Now suppose I choose the zeroes of potential energies to be at the equilibrium position of the spring, ##x_{eq}=mg/k##. Furthermore, let me pick the origin of coordinates also there. Let ##\xi## be a parameter measuring the displacement of the mass from that position. Then the gravitational potential energy is $$U_g=mg\xi.$$ The spring energy is a bit trickier. I need to re-express ##x## in terms of my new parameter ##\xi##. The correct expression is ##x=\xi-x_{eq.}##. It says that when ##\xi## is a negative stretch below the equilibrium position, the magnitude of ##x## is larger and the opposite when the spring is compressed from the equilibrium position when ##\xi## is positive. I also need to subtract ##\frac{1}{2}kx_{eq}^2## from the spring potential energy in order to move its zero to the equilibrium point. Thus, the original ##U_s## is rewritten as follows
$$U_s=\frac{1}{2}kx^2~\rightarrow ~\frac{1}{2}k(\xi-x_{eq})^2-\frac{1}{2}kx_{eq}^2=\frac{1}{2}k\xi^2-k\xi x_{eq}.$$
As before, the total change in potential energy when the mass is displaced by ##\xi## from the equilibrium position (where both potential energies are zero) is
$$\Delta U_{total}=U_g+U_s=mg\xi + \frac{1}{2}k\xi^2-k\xi x_{eq}=mg\xi +\frac{1}{2}k\xi^2-k\xi \frac{mg}{k}=\frac{1}{2}k\xi^2$$
As you can see the change in gravitational potential energy was not ignored. By choosing zeroes of potential energy the way I did, the linear cross-term in the change in spring potential energy exactly cancels the change in gravitational potential energy. What's left in the total potential energy change is spring energy. Furthermore, this left over spring energy is as if the spring were initially unstretched at the equilibrium position and then stretched (or compressed) by additional amount ##\xi##.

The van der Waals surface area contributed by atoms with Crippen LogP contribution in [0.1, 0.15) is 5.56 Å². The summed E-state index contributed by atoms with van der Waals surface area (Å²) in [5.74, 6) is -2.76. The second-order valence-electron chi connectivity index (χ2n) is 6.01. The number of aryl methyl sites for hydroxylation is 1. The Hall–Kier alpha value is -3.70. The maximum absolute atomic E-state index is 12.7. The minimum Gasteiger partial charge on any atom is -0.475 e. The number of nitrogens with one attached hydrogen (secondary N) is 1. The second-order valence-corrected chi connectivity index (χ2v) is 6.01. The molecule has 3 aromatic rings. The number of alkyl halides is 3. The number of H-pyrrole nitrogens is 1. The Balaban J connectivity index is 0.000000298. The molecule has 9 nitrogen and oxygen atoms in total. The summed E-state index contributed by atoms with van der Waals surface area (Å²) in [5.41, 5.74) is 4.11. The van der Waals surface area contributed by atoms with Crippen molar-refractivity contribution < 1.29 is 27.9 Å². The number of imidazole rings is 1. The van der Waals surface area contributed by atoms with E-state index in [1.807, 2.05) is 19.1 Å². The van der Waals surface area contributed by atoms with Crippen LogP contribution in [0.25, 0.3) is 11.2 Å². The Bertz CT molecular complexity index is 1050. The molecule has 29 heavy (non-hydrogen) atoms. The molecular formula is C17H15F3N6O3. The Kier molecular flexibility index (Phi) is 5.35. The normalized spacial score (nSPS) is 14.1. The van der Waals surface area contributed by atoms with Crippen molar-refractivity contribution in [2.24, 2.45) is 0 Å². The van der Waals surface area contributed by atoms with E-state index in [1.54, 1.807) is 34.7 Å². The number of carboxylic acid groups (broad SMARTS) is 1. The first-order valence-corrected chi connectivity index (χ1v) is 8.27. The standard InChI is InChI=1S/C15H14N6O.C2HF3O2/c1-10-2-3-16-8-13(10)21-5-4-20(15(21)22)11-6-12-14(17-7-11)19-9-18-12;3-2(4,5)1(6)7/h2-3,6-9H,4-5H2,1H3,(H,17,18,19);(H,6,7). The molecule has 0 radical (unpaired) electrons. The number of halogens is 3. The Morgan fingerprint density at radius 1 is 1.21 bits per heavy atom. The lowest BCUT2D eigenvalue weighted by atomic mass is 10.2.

I hope this clarifies everything for you.
 
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  • #11
Hi Kuruman,

Thank you. Seeing that the term cancels has helped.
I will try to rework the problem to let it sink in and come back.
 

What is the equation for the speed of a spring attached to a mass?

The equation for the speed of a spring attached to a mass is v = √(k/m)x, where v is the speed, k is the spring constant, m is the mass, and x is the distance the spring is stretched.

How does the spring constant affect the speed of the mass?

The spring constant directly affects the speed of the mass. A higher spring constant means the spring is stiffer and will result in a higher speed for the mass when stretched to the same distance compared to a spring with a lower spring constant.

Does the mass of the object attached to the spring affect its speed?

Yes, the mass of the object does affect its speed. The larger the mass, the slower the speed will be when the spring is stretched to the same distance compared to a smaller mass.

At what distance will the speed of the mass be the greatest?

The speed of the mass will be the greatest when the spring is stretched to its maximum distance. This is because the spring has stored the most potential energy at this point, which is then converted to kinetic energy, resulting in the highest speed.

What other factors can affect the speed of the mass attached to a stretched spring?

Other factors that can affect the speed of the mass include external forces, such as friction or air resistance, as well as the initial velocity of the mass. The surface the mass is placed on and the angle at which the spring is stretched can also impact the speed. Additionally, any changes in the spring or mass itself, such as stretching or compressing the spring more or changing the mass, will also alter the speed of the mass.